Get Out The Ladder

If you have a satellite dish or antenna for your television, check the stability of the unit. Also look out for frayed wires or loose connections.

While you’re up on the roof, examine your chimney for damage or wear to bricks, stonework or grouting. Clean out the stack and make sure your fireplace is working properly.

Since you’ve got out the ladder, you might just go ahead and clear or repair your window screens. Remove the screens and dust or clean them with a dry paint brush or cleaning cloth. Check for tears and repair or replace damaged screens. Next, use a soft bristled brush and soapy water to thoroughly remove all traces of grime and bug droppings. Rinse with a hose, and you’re ready to reinstall the screens.

Get Out The Filter

Before you begin your summer season of air conditioning, change or clean the filter. Clean out the drip pan at the bottom of the unit, and replace it if necessary. Make sure to trim back all vegetation around the unit to ensure proper ventilation of air.

Get Out The Doormats

If you have two doormats, you’ll do a better job in preventing mud and sand from being tracked inside your home. Place a coarse mat outside the door and a more fine-grained mat inside the door. If your family is usually barefoot in the summer, place a tub of water near the entry for washing off dirt and grass from grubby toes.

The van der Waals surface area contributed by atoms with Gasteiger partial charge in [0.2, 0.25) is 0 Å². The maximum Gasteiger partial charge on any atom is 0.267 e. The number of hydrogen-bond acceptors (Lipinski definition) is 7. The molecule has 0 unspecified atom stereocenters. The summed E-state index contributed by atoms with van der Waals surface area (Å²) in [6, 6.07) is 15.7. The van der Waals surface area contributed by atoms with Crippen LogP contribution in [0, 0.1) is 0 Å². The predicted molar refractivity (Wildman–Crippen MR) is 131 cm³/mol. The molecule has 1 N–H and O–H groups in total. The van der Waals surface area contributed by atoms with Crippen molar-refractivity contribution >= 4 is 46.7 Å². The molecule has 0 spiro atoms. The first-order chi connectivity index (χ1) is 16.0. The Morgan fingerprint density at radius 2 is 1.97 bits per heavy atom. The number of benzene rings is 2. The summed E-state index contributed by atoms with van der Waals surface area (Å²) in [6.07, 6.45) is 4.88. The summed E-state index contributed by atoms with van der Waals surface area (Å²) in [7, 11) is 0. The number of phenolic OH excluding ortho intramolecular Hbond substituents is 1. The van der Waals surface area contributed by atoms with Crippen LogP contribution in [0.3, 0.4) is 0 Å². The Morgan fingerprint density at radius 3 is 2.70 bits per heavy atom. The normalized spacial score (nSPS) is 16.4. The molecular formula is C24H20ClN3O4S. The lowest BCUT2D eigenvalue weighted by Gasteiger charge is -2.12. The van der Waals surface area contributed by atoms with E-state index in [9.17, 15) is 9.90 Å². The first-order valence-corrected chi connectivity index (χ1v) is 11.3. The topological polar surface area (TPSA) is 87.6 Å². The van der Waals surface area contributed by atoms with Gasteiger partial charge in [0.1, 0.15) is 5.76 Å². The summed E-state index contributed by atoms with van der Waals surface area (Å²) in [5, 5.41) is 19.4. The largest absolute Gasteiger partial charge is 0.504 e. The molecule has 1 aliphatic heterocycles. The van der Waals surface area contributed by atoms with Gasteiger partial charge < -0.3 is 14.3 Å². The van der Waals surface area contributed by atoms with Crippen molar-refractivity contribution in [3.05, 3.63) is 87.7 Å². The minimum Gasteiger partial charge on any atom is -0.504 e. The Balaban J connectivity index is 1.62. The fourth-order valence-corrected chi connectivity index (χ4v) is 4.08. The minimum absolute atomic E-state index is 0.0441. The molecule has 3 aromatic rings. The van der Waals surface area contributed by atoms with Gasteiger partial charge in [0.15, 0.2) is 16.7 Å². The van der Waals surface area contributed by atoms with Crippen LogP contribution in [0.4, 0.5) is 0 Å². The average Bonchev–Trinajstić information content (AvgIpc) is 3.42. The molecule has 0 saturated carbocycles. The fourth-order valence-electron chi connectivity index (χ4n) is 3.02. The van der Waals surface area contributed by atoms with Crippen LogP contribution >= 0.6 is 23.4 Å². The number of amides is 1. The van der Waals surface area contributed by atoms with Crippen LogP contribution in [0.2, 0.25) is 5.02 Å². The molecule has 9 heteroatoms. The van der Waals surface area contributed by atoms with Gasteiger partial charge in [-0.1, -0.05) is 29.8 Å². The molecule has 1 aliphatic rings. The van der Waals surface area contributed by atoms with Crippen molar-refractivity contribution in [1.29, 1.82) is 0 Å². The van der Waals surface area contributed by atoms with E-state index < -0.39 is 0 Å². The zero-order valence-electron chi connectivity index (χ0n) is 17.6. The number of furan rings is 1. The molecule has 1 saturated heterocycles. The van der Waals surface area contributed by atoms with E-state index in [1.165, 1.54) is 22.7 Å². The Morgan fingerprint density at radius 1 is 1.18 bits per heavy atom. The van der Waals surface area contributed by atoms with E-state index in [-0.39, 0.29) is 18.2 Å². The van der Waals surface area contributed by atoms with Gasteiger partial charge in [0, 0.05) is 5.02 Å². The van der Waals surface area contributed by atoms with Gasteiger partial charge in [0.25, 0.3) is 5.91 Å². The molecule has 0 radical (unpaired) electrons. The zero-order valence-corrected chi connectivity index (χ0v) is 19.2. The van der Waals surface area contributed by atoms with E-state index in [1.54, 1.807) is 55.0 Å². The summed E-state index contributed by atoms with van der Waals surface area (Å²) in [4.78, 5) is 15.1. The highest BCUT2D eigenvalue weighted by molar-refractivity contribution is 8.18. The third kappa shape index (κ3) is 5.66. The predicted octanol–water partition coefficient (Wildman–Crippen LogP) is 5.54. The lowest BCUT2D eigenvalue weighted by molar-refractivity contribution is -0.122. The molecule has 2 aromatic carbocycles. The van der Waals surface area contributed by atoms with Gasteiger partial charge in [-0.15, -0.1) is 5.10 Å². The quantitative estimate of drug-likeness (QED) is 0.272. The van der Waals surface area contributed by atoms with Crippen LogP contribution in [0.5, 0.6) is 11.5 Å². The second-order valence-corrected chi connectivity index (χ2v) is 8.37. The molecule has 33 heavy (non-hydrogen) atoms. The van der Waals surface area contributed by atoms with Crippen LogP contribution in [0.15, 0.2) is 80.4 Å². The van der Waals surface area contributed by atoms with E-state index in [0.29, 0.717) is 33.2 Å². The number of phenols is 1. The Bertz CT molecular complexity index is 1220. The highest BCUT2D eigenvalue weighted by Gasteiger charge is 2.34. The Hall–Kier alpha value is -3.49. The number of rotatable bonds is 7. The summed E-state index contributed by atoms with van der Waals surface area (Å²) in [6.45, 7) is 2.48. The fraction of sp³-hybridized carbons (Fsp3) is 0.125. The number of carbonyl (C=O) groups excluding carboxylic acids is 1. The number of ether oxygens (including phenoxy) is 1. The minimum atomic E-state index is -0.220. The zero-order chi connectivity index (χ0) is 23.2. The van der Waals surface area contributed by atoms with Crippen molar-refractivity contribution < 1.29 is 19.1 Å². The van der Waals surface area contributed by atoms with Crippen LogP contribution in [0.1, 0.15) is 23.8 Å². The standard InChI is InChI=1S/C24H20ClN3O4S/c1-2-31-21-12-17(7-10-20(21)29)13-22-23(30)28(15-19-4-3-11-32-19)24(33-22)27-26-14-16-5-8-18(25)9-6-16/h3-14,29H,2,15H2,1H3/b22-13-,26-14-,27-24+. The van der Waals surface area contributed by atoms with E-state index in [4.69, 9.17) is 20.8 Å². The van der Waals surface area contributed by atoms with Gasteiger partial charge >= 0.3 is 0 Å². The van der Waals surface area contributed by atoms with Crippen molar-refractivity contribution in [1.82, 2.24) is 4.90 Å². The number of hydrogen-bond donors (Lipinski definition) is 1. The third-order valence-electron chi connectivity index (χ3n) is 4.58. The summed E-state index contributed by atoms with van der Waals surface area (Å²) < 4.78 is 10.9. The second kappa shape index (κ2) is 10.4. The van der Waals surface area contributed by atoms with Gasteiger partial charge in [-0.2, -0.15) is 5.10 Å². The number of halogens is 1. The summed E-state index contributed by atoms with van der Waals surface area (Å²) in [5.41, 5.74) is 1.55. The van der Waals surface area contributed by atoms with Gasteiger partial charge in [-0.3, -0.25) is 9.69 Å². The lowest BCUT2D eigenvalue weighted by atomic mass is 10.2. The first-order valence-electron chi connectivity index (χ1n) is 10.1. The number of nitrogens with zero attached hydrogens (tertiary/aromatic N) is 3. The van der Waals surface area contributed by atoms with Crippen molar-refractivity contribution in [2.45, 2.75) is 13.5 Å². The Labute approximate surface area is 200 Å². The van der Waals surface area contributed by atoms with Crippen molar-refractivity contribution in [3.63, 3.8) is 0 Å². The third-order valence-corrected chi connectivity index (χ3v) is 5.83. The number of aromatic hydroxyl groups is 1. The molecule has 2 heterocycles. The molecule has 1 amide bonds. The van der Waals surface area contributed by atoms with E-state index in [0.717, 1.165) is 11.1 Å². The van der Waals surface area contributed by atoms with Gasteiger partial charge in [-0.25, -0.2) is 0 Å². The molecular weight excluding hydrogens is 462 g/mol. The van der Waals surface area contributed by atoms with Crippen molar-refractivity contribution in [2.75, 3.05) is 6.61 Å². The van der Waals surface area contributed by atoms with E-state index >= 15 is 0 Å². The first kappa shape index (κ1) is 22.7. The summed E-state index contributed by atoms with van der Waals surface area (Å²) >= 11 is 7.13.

Get Out The Step Stool

Your ceiling fans have a switch on them to reverse the rotation. In the summer, switch the setting so the blade’s leading edge is higher than the trailing edge. This pushes the air down and you feel the breeze created by the fan. By using your fan to move the air in the room, you should be able to adjust your thermostat to a higher temperature and you’ll use your air conditioner a bit less frequently.

Since many timber frame homes have high cathedral or vaulted ceilings, a step stool may not do the trick. If you’ve gotten out a ladder to reach your highest ceiling fans, you may as well take advantage of the situation. Get out a dust mop and wipe down the everything you can while you’re up there.

Wipe down the blades of the ceiling fan, dust the tops of exposed beams and brush away any cobwebs that may have taken up residence. It’s a hassle getting out that ladder and clambering up there, so make the most of it.

Get Out The Brush

We all clean out the lint trap on our clothes dryer, but do you clean out the hose that runs from the dryer to the outdoor vent? You can purchase an inexpensive dryer vent brush to easily clean out this hose. It makes your dryer work more efficiently and removes the risk of clogging and combustion.

Once you’ve tackled these simple summer maintenance projects, you’ll be ready to enjoy the season . So, sit back, turn on some music and invite a few friends over to relax and enjoy a summer evening on your timber frame home’s comfortable deck.